My second-favorite souvenir from a Spanish-speaking country is a reading list. (My absolute favorite is a mama cuchara, an oversized spoon that I bought at the open-air market in Otovalo, Ecuador.)
My mama cuchara is about 2 feet long and usually contains soup, not a tree.
This precious list was a parting present from a professor at the Universidad Complutense de Madrid, where I took summer classes about six years ago. She explained that for advanced non-native speakers like us (many of whom were Spanish teachers), the best way to keep improving our Spanish when we got home was to read for pleasure. The idea is that if you get absorbed in a story, your fluency will increase naturally.
I love this approach because it combines two of my deepest passions: Spanish and light reading. Now I get to read a mystery novel or an adventure story and count it as “professional development”. Not in any formal sense, of course (hence the ironic quotation marks), but enough to feel that I’m using my time productively. Sometimes I read like a student, looking up new words and even making flashcards for them. But usually I “just” read.
Last night I finished a terrific book from the list, Guillermo Martínez’s La muerte lenta de Luciana B. The plot describes a writer’s Rashomon-like quest to understand a series of deaths — or are they murders? Martínez is Argentinian and of course I got a big kick out of the voseo, but the biggest linguistic thrill for me, having just blogged on the topic, was the following passage, which combines both versions of the imperfect subjunctive:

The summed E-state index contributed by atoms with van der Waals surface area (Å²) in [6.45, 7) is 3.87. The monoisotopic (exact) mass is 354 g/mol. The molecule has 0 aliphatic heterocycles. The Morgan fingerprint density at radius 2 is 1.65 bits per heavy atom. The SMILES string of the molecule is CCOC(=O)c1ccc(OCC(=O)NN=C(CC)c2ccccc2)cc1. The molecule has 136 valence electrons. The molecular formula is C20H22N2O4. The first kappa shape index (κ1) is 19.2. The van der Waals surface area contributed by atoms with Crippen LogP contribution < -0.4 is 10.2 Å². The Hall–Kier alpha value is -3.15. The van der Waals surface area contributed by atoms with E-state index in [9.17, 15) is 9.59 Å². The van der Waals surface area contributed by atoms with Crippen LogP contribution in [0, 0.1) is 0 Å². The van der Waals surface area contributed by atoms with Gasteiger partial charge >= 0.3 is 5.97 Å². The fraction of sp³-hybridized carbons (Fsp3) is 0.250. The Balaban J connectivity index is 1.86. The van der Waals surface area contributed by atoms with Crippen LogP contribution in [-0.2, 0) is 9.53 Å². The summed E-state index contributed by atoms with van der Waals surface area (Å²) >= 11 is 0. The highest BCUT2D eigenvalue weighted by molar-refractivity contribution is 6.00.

Hubo un silencio del otro lado, como si Kloster ya tuviera el presentimiento correcto y se preparase a jugar una partida diferente.
Perhaps a native speaker who reads this blog can suggest an intuitive explanation for the author’s choices here.
One of my professor’s top recommendations was the wildly popular Capitán Alatriste series by Arturo Pérez-Reverte. These books feature a down-on-his-luck Golden Age swashbuckler with a knack for inserting himself into important historical events (like the siege of Breda) à la Forrest Gump and palling around with notable writers like Francisco de Quevedo. The series has spawned a restaurant in Madrid and a [by all accounts mediocre] film starring Viggo Mortensen, whose fluent Spanish comes from a childhood in Argentina.
Taberna del Capitán Alatriste, Madrid
The Alatriste books are rich in vocabulary. Besides swordfighting and military terms, and adjectives good for describing sinister characters, they abound in idiomatic expressions involving a la or las pronoun that lacks a specific direct object referent. Examples include:
- dársela “to pretend to be something”, e.g. “…que por ser antiguo sargento de caballos, mutilado en Nieuport, se las daba de consumado estratega.”
- habérsela “to contend with”, e.g. “…permanecieron allí, quietos y silenciosos a uno y otro lado del candelabro … estudiándose para averiguar si se las habían con un camarada o un adversario”
- tenérsela jurada “to have it in for someone”, e.g. (referring to Quevedo): “Algunos, como Luis de Góngora o Juan Ruiz de Alarcón se la tenían jurada, y no sólo por escrita.”
- levantársela “to excite (sexually)”, e.g. (referring to an allegedly pure woman, a “santa”) “Y entre santa y santa — repuso Calzas, procaz — a nuestro rey se la levantan.”
- arreglársela “to manage, carry out, finagle”, e.g. “A veces me pregunto cómo se las arreglan ustedes, los que no juegan [al ajedrez], para escapar de la locura o la melancolía.”
My favorite book so far by Pérez-Reverte, El maestro de esgrima, isn’t from the Alatriste series. It’s a complicated story involving the titular fencing teacher, an unusual student, and a blackmail plot. What fun!